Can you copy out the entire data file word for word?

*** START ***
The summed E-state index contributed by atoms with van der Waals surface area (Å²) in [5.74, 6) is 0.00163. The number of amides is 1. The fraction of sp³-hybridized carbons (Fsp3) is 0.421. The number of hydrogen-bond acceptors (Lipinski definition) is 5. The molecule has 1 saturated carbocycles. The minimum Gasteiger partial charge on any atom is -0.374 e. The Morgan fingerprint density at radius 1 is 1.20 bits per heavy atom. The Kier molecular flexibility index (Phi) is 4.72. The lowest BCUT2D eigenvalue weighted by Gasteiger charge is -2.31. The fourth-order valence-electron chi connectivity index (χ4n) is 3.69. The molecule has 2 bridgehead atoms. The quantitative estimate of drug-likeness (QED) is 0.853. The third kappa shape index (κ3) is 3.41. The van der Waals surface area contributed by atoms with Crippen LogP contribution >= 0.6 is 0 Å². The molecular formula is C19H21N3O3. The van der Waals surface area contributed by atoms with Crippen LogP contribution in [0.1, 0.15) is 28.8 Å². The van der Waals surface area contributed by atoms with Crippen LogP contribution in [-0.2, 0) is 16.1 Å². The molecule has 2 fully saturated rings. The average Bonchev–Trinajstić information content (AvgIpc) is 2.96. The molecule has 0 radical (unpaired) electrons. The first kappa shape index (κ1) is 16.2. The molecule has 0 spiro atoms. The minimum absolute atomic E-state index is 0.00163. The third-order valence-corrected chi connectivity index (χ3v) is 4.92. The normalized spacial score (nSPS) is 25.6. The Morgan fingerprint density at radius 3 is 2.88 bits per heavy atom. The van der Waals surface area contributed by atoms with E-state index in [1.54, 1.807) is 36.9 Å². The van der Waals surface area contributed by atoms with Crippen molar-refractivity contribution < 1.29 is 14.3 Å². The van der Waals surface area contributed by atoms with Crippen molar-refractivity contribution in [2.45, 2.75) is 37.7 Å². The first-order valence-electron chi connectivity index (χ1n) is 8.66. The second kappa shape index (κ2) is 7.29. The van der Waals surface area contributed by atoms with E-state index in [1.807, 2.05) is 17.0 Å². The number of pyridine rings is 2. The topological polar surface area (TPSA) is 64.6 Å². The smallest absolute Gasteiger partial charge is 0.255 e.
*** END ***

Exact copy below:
The summed E-state index contributed by atoms with van der Waals surface area (Å²) in [5.74, 6) is 0.00163. The number of amides is 1. The fraction of sp³-hybridized carbons (Fsp3) is 0.421. The number of hydrogen-bond acceptors (Lipinski definition) is 5. The molecule has 1 saturated carbocycles. The minimum Gasteiger partial charge on any atom is -0.374 e. The Morgan fingerprint density at radius 1 is 1.20 bits per heavy atom. The Kier molecular flexibility index (Phi) is 4.72. The lowest BCUT2D eigenvalue weighted by Gasteiger charge is -2.31. The fourth-order valence-electron chi connectivity index (χ4n) is 3.69. The molecule has 2 bridgehead atoms. The quantitative estimate of drug-likeness (QED) is 0.853. The third kappa shape index (κ3) is 3.41. The van der Waals surface area contributed by atoms with Crippen LogP contribution >= 0.6 is 0 Å². The molecular formula is C19H21N3O3. The van der Waals surface area contributed by atoms with Crippen LogP contribution in [0.1, 0.15) is 28.8 Å². The van der Waals surface area contributed by atoms with Crippen LogP contribution in [-0.2, 0) is 16.1 Å². The molecule has 2 fully saturated rings. The average Bonchev–Trinajstić information content (AvgIpc) is 2.96. The molecule has 0 radical (unpaired) electrons. The first kappa shape index (κ1) is 16.2. The molecule has 0 spiro atoms. The minimum absolute atomic E-state index is 0.00163. The third-order valence-corrected chi connectivity index (χ3v) is 4.92. The normalized spacial score (nSPS) is 25.6. The Morgan fingerprint density at radius 3 is 2.88 bits per heavy atom. The van der Waals surface area contributed by atoms with E-state index in [1.54, 1.807) is 36.9 Å². The van der Waals surface area contributed by atoms with Crippen molar-refractivity contribution < 1.29 is 14.3 Å². The van der Waals surface area contributed by atoms with Crippen molar-refractivity contribution in [2.45, 2.75) is 37.7 Å². The first-order valence-electron chi connectivity index (χ1n) is 8.66. The second kappa shape index (κ2) is 7.29. The van der Waals surface area contributed by atoms with E-state index in [1.807, 2.05) is 17.0 Å². The number of pyridine rings is 2. The topological polar surface area (TPSA) is 64.6 Å². The smallest absolute Gasteiger partial charge is 0.255 e.